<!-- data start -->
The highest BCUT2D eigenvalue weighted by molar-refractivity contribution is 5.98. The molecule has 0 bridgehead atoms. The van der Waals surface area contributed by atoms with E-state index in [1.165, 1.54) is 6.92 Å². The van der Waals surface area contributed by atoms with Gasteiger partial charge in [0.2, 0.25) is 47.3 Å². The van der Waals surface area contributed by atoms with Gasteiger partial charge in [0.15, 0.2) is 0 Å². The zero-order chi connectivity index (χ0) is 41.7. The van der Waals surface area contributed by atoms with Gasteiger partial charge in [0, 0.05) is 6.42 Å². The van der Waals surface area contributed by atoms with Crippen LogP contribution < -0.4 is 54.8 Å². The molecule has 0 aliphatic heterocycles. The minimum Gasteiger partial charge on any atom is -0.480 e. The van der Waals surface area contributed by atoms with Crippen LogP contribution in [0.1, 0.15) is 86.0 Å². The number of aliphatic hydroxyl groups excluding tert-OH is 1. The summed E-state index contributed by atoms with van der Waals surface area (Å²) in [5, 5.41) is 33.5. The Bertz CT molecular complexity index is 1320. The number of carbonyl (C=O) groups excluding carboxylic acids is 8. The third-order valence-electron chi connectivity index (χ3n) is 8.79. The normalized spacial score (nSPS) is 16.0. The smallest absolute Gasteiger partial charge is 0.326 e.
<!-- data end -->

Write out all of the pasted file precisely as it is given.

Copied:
The highest BCUT2D eigenvalue weighted by molar-refractivity contribution is 5.98. The molecule has 0 bridgehead atoms. The van der Waals surface area contributed by atoms with E-state index in [1.165, 1.54) is 6.92 Å². The van der Waals surface area contributed by atoms with Gasteiger partial charge in [0.2, 0.25) is 47.3 Å². The van der Waals surface area contributed by atoms with Gasteiger partial charge in [0.15, 0.2) is 0 Å². The zero-order chi connectivity index (χ0) is 41.7. The van der Waals surface area contributed by atoms with Gasteiger partial charge in [0, 0.05) is 6.42 Å². The van der Waals surface area contributed by atoms with Crippen LogP contribution < -0.4 is 54.8 Å². The molecule has 0 aliphatic heterocycles. The minimum Gasteiger partial charge on any atom is -0.480 e. The van der Waals surface area contributed by atoms with Crippen LogP contribution in [0.1, 0.15) is 86.0 Å². The number of aliphatic hydroxyl groups excluding tert-OH is 1. The summed E-state index contributed by atoms with van der Waals surface area (Å²) in [5, 5.41) is 33.5. The Bertz CT molecular complexity index is 1320. The number of carbonyl (C=O) groups excluding carboxylic acids is 8. The third-order valence-electron chi connectivity index (χ3n) is 8.79. The normalized spacial score (nSPS) is 16.0. The smallest absolute Gasteiger partial charge is 0.326 e.